Cuyahoga Falls -- In an effort to educate the families of opiate addicts and to arm them with Narcan in the event of an overdose, a seminar featuring a recovery advocate and a physician took place Sept. 29 at the Natatorium.

"Our goal is to share information about the heroin epidemic [and] to train, with professionals, how to use the Narcan system through a grant to Summit County," said local real estate agent Ed Davidian who hosted the seminar on behalf of its sponsor, Parents of Prodigals of Christ Community Chapel in Hudson.

Twenty Narcan kits, each containing two doses, were handed out at the outreach group's eighth seminar. Davidian said the seminars are effective.

"I bumped into a couple on the street who attended the last seminar in Hudson and they thanked me for the seminar," he said. "They saved their 21-year-old son's life and then he was transferred to the hospital by the paramedics and finished his 45- or 60-days at Glen Beigh in Cleveland."

Davidian told about another man, 22, someone he knows personally and described as once a "mean, cantankerous brat" who overdosed on heroin and was revived once by his girlfriend and twice by paramedics. He was in jail for six months and now is in a treatment center in Clinton.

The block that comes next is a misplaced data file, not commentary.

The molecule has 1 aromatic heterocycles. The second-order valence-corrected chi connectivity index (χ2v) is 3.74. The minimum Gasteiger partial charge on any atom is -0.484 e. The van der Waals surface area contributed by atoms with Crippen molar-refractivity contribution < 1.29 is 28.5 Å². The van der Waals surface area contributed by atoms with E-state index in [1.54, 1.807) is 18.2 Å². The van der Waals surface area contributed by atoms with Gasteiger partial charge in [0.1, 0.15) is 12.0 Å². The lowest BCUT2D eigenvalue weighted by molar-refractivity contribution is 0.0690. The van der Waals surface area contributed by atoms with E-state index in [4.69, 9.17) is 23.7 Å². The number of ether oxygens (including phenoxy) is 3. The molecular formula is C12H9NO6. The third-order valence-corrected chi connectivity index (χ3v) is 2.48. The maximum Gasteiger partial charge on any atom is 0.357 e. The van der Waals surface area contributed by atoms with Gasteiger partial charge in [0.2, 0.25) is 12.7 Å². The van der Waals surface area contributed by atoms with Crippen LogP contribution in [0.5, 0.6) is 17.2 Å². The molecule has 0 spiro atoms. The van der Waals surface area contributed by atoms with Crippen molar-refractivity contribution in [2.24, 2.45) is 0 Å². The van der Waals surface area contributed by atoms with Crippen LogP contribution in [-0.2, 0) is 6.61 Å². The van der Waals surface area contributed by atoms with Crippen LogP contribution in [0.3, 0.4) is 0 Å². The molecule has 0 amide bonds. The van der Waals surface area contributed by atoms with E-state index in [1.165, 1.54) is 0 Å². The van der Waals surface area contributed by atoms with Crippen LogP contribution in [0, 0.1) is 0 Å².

"Cody came to know the Lord six weeks ago and was baptized," Davidian said. "He is a completely new person. That's my purpose for doing this, to share the Lord with people. And you can't do it when they're dead. You have to keep them alive long enough to hear the good word."

Narcan is a brand name for Naloxone, an opiate antagonist drug that preserves brain, heart and lung functions and prevents brain damage, explained China Darrington, who said she was a former drug addict and now a recovery advocate with XIX Recovery Support Services. "What we're trying to do is keep opiate involved addicts breathing long enough until they can find their pathway to their own personal recovery," Darrington said. "We can help facilitate that pathway, unfortunately, as a person who is in long-term healing from recovery from addiction, no one could have done that for me. No one could have brought me to the point of understanding how much pain and misery and suffering in addiction that I actually needed to have."

See the Oct. 9 edition of the Cuyahoga Falls News-Press for the complete story.


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